Travel Notes blog
Paros in a glass: A guide to Greek wines
by Max Lane
3 min read

Paros in a glass: A guide to Greek wines

Paros in a glass: A guide to Greek wines
Discover the exquisite world of Paros wines, where centuries of tradition meet modern innovation. Learn more about this Greek island's unique viticulture here.

Picture the scene: white-washed walls bathed in the aureate glow of a setting sun; warm air tempered by whispering breezes; fishing boats at rest on the calm harbour waters; a seafront table adorned with a flickering candle and a cutting of blushing bougainvillea; a chilled bottle of Paros White PDO open and ready for pouring.

Dionysus’s great gift to mankind has been produced on Paros for some five millennia, and over the last 20 years, like in much of Greece, a gently paced viticultural renaissance has been unfolding. Organic farming, small yields, indigenous grape varieties, and the passion of a handful of winemakers for the island’s unique terroir, have all combined to produce a range of distinctive, quality wines that are beginning to achieve international recognition.

The new adventure of Parian viticulture began at the beginning of the 1980s, when the island became one of the first areas in Greece to receive PDO (Protected Designation of Origin) status for two of its wines - Paros White PDO, made from 100% Monemvassia grapes, and Paros Red PDO, made from at least 35% red Mandilaria grapes and up to 65% Monemvassia grapes. The latter is the only red PDO wine in Greece to which white grapes may be added.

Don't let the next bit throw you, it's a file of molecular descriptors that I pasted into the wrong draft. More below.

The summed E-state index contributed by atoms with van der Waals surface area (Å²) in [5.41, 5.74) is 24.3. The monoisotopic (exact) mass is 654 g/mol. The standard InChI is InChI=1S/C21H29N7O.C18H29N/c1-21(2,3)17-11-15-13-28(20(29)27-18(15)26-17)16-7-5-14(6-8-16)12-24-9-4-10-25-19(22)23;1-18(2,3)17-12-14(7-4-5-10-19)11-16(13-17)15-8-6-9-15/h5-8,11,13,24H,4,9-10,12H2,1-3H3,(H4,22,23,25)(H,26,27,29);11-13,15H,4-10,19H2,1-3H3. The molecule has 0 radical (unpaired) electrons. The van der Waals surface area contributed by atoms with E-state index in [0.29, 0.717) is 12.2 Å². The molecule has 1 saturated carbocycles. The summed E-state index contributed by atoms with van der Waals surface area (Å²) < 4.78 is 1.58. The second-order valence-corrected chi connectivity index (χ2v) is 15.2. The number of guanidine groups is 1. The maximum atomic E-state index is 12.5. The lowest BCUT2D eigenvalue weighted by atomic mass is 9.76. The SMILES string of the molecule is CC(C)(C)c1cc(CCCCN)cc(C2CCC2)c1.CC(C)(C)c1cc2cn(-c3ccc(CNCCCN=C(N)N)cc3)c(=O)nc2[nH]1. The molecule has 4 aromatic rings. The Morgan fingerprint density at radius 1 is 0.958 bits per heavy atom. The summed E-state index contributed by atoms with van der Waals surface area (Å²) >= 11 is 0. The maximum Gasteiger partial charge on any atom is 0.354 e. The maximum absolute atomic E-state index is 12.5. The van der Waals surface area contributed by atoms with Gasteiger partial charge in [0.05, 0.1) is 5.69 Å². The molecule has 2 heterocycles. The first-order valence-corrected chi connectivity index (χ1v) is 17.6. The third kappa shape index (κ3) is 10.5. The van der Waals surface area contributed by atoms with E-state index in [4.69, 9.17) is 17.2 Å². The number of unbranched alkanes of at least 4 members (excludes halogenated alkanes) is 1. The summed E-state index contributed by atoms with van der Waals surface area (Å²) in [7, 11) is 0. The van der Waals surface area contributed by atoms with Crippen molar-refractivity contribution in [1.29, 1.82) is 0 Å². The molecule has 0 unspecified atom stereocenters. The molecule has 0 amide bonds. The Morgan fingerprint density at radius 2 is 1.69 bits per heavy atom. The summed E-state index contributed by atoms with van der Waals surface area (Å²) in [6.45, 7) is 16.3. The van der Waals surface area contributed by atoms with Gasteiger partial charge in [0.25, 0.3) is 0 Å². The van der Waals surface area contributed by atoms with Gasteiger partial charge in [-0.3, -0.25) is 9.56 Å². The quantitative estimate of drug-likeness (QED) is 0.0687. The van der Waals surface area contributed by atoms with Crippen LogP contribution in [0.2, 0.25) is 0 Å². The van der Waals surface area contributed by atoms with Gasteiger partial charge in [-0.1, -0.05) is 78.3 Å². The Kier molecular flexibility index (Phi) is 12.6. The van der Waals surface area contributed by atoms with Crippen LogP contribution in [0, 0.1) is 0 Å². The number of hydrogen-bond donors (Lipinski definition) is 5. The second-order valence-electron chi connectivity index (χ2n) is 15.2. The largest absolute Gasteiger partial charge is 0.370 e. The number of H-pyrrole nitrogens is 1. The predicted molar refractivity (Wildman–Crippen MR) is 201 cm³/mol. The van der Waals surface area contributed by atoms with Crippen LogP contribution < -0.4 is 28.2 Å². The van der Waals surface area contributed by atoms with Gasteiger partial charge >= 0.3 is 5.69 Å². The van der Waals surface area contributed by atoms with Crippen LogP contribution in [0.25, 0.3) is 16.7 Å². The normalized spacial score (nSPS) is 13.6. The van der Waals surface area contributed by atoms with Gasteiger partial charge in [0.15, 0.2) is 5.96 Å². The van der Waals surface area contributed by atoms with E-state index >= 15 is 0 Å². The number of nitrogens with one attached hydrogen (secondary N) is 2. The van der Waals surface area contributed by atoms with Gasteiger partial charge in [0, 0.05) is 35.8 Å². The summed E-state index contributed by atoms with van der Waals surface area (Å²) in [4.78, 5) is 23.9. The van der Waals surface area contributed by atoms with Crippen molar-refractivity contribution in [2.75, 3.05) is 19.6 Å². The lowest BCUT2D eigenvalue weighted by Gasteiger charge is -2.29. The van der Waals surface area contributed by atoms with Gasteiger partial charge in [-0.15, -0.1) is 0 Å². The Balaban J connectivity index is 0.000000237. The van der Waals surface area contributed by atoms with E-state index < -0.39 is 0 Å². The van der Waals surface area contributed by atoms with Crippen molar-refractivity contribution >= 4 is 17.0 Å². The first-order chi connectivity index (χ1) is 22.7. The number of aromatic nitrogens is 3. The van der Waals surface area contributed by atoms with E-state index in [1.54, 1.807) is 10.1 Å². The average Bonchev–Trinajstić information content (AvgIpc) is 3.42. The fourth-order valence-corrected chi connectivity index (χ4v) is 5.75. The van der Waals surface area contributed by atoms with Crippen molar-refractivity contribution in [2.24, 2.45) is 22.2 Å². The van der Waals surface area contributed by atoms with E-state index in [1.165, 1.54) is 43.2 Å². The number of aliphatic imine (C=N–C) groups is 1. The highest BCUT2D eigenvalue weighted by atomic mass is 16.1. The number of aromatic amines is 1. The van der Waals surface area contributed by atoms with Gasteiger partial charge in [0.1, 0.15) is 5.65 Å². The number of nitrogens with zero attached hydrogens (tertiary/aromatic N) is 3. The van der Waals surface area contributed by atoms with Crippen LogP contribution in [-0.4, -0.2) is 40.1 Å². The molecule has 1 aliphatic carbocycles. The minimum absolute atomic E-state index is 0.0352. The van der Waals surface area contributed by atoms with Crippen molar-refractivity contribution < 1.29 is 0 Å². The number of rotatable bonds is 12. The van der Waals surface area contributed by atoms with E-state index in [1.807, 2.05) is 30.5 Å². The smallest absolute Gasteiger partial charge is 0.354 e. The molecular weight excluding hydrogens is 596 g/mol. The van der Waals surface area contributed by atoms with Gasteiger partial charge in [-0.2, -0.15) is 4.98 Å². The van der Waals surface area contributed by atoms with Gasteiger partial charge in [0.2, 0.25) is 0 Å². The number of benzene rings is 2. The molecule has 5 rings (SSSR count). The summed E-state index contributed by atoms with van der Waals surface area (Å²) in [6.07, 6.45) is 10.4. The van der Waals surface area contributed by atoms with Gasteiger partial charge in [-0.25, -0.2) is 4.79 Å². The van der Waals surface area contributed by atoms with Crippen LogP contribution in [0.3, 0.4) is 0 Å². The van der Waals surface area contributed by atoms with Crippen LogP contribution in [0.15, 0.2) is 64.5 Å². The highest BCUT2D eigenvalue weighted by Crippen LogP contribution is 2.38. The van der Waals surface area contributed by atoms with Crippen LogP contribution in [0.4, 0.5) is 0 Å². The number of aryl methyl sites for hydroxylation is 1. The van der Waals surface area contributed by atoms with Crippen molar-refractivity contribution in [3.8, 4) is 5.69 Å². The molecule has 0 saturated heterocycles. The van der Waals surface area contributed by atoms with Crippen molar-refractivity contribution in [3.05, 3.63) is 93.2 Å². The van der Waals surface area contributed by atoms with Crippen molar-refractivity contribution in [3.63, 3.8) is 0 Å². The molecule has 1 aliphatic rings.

Subsequently, in 2011, PDO status was granted to Malvasia Paros, a naturally sweet wine made with sun-dried Monemvassia grapes and up to 15% Assyrtiko grapes.

Other grape varieties cultivated on the island include Maloukato, Malagousia, and Roditis (all whites), and Mavrathiro, Vaftra and Aidani Mavro (all reds). This latter is often used to create dry, subtly fruity rosés.


There are around six wineries on the island, each producing a good variety of vintages (including many organic ones). Perhaps the standout is the historic Moraitis winery, based in Naoussa on the north coast. Established in 1910 by Manolis Moraitis, it remains very much a family affair - today the fourth generation have taken the reins. With about 10 hectares of vineyards growing both well-known and rarer, autochthonous grape varieties, Moraitis produces nearly 20 different wines (300,000 bottles in total), including reds, whites, rosés and sweet Malvasias.

The Moraitis family are dedicated not only to creating their own delicious expressions of the Parian terroir, but also to the promotion of the island’s viticultural traditions in general, and a visit to their wine museum in Naoussa (perhaps before a tasting or a vineyard visit) is warmly recommended.


Explore our collection of villas in Paros